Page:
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Church's pride and Black Lives Matter flags stolen, burned

Amanda Parrish
Middletown Transcript

MIDDLETOWN -- Churches across the country have displayed flags that were stolen and burned. Now a Middletown church has faced the same backlash.

Church on Main officials said its pride and Black Lives Matter flags were torn down and found burned and tied to a street sign near Middletown High School.

The Church on Main’s pride flag and Black Lives Matter flag were stolen, burned and tied around a street sign near Middletown High School.

Brent O'Neill said board members knew vandalism might occur when they chose to hang the flags, so he was not shocked when it happened.

“We felt it was important enough to make a public statement at that time,” he said. “It feels like this type of instance not only is targeted toward our faith community, but the communities those two flags represent. It's larger than just our faith community. I am sad, disheartened, but not entirely surprised.”

The Church on Main started flying the pride flag in June 2019. It began displaying the Black Lives Matter one in early January.

He said this is the fifth or sixth pride flag that has been torn down at the church since they started displaying it in June 2019. It started flying the Black Lives Matter flag in early January, prior to the George Floyd incident.

Surveillance footage from Aug. 12 at a 1:19 a.m. was given to the Middletown Transcript from the church. The seven-minute video shows a black vehicle pulling up in front of the church at 44 W. Main St. Sounds of people exiting the vehicle can be heard, presumably tearing down the flags over the course of the video. Once the people get back into the vehicle, it is seen traveling east on Main Street.

Due to the camera angle, the people cannot be seen.

O'Neill said a sign on the side of the building was damaged in the process.

Middletown police said they are investigating the incident. O'Neill said the church board would make a decision on whether to press charges once a suspect is identified.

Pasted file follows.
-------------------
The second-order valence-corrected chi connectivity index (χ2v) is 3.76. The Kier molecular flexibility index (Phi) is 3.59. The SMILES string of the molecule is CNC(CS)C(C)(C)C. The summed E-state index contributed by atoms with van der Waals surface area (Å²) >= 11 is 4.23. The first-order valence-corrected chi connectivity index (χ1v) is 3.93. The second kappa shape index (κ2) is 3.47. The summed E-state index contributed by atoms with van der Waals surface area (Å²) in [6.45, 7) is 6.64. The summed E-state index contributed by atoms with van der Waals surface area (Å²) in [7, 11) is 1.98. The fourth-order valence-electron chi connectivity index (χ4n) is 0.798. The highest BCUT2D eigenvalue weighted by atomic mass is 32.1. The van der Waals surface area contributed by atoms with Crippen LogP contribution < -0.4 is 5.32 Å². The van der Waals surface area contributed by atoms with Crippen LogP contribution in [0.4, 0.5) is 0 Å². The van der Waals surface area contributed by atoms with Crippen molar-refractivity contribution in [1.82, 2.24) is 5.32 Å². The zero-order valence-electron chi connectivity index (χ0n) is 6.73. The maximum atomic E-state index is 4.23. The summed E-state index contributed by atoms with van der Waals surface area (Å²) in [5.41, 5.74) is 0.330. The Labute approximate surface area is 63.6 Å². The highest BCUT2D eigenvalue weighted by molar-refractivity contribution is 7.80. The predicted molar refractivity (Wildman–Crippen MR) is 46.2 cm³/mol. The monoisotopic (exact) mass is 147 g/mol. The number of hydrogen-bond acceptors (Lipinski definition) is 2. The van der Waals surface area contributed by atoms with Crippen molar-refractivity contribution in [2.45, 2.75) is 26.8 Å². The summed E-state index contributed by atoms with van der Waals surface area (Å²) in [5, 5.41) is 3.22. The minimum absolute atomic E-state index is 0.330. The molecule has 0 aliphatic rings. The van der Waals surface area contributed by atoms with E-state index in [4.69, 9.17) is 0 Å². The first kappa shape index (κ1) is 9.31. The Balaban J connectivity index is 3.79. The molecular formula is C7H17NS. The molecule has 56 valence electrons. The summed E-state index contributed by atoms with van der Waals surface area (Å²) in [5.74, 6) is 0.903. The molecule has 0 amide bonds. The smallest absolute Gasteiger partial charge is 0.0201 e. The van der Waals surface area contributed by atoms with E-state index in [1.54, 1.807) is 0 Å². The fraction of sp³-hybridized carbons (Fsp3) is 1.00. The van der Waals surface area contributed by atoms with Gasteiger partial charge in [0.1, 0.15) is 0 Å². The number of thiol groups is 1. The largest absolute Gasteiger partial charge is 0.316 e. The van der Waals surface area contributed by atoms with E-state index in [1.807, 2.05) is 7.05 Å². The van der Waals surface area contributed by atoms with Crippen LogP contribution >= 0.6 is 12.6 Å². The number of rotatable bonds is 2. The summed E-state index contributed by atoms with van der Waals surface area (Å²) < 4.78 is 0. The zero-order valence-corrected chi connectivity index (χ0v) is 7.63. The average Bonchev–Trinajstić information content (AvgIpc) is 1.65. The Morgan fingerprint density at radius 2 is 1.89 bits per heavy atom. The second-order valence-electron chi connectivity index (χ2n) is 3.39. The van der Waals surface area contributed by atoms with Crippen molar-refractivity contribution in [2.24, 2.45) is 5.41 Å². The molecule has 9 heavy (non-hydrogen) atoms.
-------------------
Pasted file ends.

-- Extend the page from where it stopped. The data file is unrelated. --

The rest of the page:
Salina Brett, a preacher at Church on Main, said she was “mystified, offended and angry” when she heard about the vandalism.

“This is really a blatant racist, discriminatory hate crime,” she said. “As a transgender female, it offends me and makes me angry because it's a statement, not just to the church, but to me personally. It makes me feel like I am not welcome here.”

Brett will preach on Aug. 23 and will address the incident.

Stealing flags is not the only backlash the church has had due to the flags, O’Neill said. He said the church has received multiple phone calls and social media comments, denouncing its choice to fly the flags.

“We had a gentleman call us and say that Black Lives Matter supports killing police officers and that we should tear it down and he said that he would go to town council to get it removed,” O’Neill said. “The Church on Main does not support killing police officers.”

The pastoral intern even faced it personally.

“Last summer, I was walking into the church one day, and I was called a faggot from a car driving past,” he said.

O’Neill said no other churches have contacted the church or made any official statements condemning what occurred, but many individuals have. He said several people have donated money to install a security system.

The New Castle Presbytery shared the Church on Main’s initial public statement on their Facebook page. 

Brett feels like this is not enough. She is frustrated the organization shared the statement with no additional comment.

She said she has contacted other churches in the area and peers in the LGBTQ community for support, but she hasn't had any responses.

"The decision to not say anything about this, makes me really upset. I cannot believe the local officials, and our local churches are just silent on this matter right now,” Brett said. “The silence is deafening.”

The Church on Main found its pride and Black Lives Matter flags burned and tied to a street sign near Middletown High School.